A Special Needs Back-to-School Check List
Back-to-school is fraught with all kinds of excitements and anxieties for all parents and school kids. But when the kids have special needs, there are extra challenges to be met. Use this special needs back-to-school check list to make your life an iota simpler this fall.
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- If your child is starting at a new school, have you set up a one-on-one with the principal, the vice principal, and the special ed teacher? Have you met the nurse? Have you given them a copy of the old school’s IEP/504 or requested that they begin the process for one? Is your child fully registered?
- Does your child have a diagnosis and does she have any of her testing done? Does the school have any of these results yet?
- Is your child’s wardrobe appropriate for his or her needs? Does his uniform have annoying corners or seams? Does her new jacket have a collar that’s too high? Has he chewed holes in his old hoodie? Has she pulled apart her old backpack zipper?
- Does your child have a fun, cool, and most importantly comfortable outfit for the first day?
- You are the world’s foremost expert on your child, so I’m sure you’ve adapted his back-to-school supply list to his needs. But consider how often she’ll need to stow things in her locker, how much he can fit in his desk, how much she can carry in her pack, and what size pen he can hold comfortably.
- Choose a pack that your child has worn for several minutes—loaded down—that doesn’t hurt their back. Consider one with a waist or chest belt that snaps closed and wide, padded shoulder straps for extra stability. A hiking pack is more expensive, but might be worth it. Here are some colorful, cool, highly rated ones:
HABA Terra Kids Hiking BackpackDeuter Kikki Backpack – Kid’s Turquoise/MidnightThe North Face Recon Squash Backpack Youth TNF Black/High Rise Grey OSThe North Face Youth Recon Squash Backpack Honeysuckle Pink / Purdy Pink
- Call the school—call early and call often—to make sure special equipment will be in place on the first day of school. Are the wheelchair ramps in place? Is the elevator working? Does your child have an adaptable desk in the classroom?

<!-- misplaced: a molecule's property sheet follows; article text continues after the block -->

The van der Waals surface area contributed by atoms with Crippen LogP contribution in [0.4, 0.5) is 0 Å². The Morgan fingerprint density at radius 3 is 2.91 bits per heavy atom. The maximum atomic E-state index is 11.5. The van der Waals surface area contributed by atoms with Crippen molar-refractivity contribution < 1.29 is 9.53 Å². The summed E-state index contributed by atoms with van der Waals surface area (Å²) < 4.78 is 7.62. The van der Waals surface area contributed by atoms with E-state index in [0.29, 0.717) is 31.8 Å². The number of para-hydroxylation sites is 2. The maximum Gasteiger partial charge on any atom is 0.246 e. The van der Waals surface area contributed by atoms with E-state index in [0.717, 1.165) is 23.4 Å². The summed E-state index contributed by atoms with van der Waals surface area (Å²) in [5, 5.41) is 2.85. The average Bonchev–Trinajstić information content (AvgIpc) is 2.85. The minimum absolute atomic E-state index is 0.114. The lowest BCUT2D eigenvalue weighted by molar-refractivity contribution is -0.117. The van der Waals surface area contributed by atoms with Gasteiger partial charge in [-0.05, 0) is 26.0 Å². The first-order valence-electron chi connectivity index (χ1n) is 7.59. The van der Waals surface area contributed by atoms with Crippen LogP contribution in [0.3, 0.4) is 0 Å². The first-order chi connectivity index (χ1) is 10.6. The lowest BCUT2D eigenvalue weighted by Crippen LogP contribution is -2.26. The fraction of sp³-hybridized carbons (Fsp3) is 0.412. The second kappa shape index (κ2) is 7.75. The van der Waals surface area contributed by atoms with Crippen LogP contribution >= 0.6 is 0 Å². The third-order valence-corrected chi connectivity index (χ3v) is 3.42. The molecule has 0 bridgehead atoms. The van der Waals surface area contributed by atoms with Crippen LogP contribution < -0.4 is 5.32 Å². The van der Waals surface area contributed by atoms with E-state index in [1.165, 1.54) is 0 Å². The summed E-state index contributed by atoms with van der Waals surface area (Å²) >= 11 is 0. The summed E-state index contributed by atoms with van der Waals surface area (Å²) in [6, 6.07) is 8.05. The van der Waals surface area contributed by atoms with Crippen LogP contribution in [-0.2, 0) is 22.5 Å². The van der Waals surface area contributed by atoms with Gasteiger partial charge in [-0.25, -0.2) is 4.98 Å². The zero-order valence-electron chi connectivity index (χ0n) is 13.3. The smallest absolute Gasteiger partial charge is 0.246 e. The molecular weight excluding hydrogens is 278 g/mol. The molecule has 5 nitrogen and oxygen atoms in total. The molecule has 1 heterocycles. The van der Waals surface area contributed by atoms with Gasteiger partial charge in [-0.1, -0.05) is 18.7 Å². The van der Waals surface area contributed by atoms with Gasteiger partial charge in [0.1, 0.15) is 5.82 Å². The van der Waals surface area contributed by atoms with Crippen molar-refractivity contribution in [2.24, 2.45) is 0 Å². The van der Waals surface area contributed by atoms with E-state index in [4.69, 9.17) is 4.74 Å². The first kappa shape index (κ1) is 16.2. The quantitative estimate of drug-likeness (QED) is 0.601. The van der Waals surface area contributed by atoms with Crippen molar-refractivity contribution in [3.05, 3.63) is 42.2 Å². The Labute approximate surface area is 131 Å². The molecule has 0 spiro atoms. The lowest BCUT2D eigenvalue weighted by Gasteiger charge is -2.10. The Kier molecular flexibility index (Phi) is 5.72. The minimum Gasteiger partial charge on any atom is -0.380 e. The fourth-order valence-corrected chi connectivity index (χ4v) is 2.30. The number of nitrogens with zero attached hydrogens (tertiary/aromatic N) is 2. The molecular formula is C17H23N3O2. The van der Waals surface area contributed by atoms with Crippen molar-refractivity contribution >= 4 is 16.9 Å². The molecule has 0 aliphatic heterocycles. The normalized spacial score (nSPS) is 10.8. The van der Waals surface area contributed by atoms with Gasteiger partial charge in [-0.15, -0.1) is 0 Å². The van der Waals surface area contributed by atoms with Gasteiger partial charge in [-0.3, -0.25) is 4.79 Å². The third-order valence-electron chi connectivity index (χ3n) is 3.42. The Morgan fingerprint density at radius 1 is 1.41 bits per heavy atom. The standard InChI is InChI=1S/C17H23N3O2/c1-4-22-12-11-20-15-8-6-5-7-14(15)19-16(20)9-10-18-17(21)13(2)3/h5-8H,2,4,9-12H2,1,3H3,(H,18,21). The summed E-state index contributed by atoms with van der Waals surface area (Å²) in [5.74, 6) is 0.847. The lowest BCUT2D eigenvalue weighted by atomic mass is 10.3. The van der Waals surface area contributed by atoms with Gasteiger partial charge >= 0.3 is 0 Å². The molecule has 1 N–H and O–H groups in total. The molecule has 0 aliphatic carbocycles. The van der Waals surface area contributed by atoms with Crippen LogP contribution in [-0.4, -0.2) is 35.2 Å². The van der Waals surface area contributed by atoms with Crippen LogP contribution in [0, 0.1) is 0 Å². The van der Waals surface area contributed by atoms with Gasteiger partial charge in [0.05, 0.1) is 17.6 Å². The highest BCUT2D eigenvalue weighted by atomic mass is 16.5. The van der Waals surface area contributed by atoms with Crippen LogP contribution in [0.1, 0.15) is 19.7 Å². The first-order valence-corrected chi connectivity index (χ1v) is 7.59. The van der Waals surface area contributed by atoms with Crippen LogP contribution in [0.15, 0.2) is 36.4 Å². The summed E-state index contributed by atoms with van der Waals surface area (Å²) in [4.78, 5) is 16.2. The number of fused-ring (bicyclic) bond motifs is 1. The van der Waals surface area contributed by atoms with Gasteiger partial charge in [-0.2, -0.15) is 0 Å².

- If your child needs a one-on-one paraprofessional, is one already on staff? Will there be one on staff ON DAY ONE?
- Are your child’s therapy needs in place? All of them?
- What is the bus schedule for this year? Where is the bus stop? (Don’t assume it’s when/where is was last year). Does your child need a special restraint or car seat? Is it in place? Make sure it is in place on the FIRST DAY.
- Have you made sure the new teacher(s) have reviewed the IEP/504? Do they need a copy? Would they like a bulleted condensed version for simplicity? Don’t forget professionals such as the bus driver, the paras, the lunch ladies, the gym teacher, the art teacher, the secretary, the nurse, and anyone else who will be dealing with your child on a regular basis.
- Speaking of the nurse, does s/he know about your child’s medical needs? Medications? What to do in an emergency? Medical equipment? Allergies?
Start right now because back-to-school is right around the corner and public school is a government entity. We all know what that means—red tape out the ying yang. They mean well and everyone wants the best for children. But you must be your child’s advocate even if it means being that annoying squeaky wheel. Don’t be afraid to piss a few people off if it means getting your child the educational support they have a right to BY LAW. Remember though that just because the law says they have a right to these services doesn’t mean they’ll be in place from day one. It is up us as parents (sadly) to advocate for our children and make certain their needs are met.
What are some super positive experiences you’ve had with back-to-school? On the flip side, do you have any back-to-school horror stories to share? Anything we need to watch out for? What are you doing to prepare this year? Let us know in the comments below!